Walmart's recent partnership with Shopify to expand its online marketplace appears to already be paying off. The retailer in June announced it was opening its marketplace to Shopify's small business sellers with the goal of onboarding 1,200 new sellers by the end of 2020. Following the Shopify announcement, the marketplace added 3,000 more sellers in June and is expected to exceed 3,600 in July, according to a new report from research firm Marketplace Pulse. That's triple how many sellers it was adding at the beginning of 2020, the firm's numbers indicate.
The e-commerce intelligence firm, which works directly with retailers and marketplaces and produces industry analysis, looked into Walmart Marketplace's accelerated growth following the Shopify deal. It found that within the first six weeks after the June 15th partnership announcement, Walmart's Marketplace added over 5,000 new sellers.
In comparison, Walmart's Marketplace added only 1,296 new sellers in January 2020. That figure grew to 2,290 in April, then 3,296 by June. With July's estimates included, the marketplace will have topped 15,000 new sellers in 2020 by this month's end. To date, the marketplace has surpassed 50,000 sellers — which is double in size from June 2019.
Walmart's marketplace growth is much slower than Amazon's, the firm notes. But this is, in part, due to its process around adding sellers. Its marketplace requires sellers go through an approval process, which is something it does in an attempt to avoid counterfeiters and other issues. Amazon, meanwhile, adds thousands of sellers daily.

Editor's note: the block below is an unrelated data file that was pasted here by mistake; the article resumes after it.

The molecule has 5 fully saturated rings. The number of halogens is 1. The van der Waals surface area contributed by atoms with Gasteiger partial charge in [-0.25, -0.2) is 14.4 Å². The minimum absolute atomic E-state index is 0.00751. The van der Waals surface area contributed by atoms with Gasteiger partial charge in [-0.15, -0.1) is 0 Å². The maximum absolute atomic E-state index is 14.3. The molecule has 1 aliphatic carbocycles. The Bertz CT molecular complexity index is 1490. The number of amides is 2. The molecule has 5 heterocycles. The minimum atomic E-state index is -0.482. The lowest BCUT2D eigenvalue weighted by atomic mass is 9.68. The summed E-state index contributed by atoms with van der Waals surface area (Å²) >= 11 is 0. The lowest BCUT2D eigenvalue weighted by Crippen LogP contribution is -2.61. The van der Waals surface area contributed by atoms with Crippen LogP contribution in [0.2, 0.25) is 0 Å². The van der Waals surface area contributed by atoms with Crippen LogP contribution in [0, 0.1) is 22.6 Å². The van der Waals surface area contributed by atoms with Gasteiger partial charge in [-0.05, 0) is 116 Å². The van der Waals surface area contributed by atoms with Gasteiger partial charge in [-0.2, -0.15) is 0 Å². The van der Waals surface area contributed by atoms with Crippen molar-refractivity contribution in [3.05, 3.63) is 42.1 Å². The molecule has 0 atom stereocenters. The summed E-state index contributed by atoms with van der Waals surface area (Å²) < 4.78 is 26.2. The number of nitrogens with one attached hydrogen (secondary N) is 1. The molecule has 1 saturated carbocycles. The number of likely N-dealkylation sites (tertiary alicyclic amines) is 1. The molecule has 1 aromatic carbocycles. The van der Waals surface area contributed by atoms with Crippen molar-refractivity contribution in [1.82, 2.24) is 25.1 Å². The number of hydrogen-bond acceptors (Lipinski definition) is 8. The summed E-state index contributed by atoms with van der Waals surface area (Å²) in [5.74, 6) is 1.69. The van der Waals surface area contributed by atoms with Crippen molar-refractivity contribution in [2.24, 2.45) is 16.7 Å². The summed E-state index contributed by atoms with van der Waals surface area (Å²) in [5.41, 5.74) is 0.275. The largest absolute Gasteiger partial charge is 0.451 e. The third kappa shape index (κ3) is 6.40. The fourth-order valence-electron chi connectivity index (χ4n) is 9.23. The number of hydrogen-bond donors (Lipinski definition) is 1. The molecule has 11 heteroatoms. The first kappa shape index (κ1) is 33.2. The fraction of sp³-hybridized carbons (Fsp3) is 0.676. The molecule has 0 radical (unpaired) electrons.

Of course, not all this recent growth can be attributable to Shopify. The pandemic has sent a surge of customers to shop online and sellers are arriving to meet that demand. But Marketplace Pulse believes Walmart has already surpassed its goal of 1,200 new Shopify sellers by year-end.
These newly added Shopify stores aren't distinguished from other sellers on the website, so there's not an automated way to count their numbers. But the firm says manually checked dozens of new additions to confirm their Shopify affiliation and believes the accelerated marketplace growth is closely tied to the new e-commerce deal.
Of course, seller growth is not the only metric used to judge a marketplace's success. Walmart's catalog size has actually decreased despite all the new additions, the report noted. Since the start of 2020, the total number of products has shrunk by nearly 15 million, from around 50 million down to 36 million, the firm said. This was related to a few large sellers delisting their catalogs of mostly products in the Home and Books categories, though. Walmart disputes this figure, saying it still has 75 million, not ~35 million, which is stable year-over-year.
The report also added that what matters most is not the size or the number of sellers, but rather the sellers' performance. On that front, the firm recently found that Walmart's marketplace, though smaller, was outperforming both Amazon and eBay, driven by the significant increase in Walmart.com shoppers during the pandemic. That increased traffic was also aided by Walmart's merging of its Grocery app into its main app, a transition that is still underway. Around a month after the merge began, the Walmart app on May 13th became the number one shopping app on iPhone.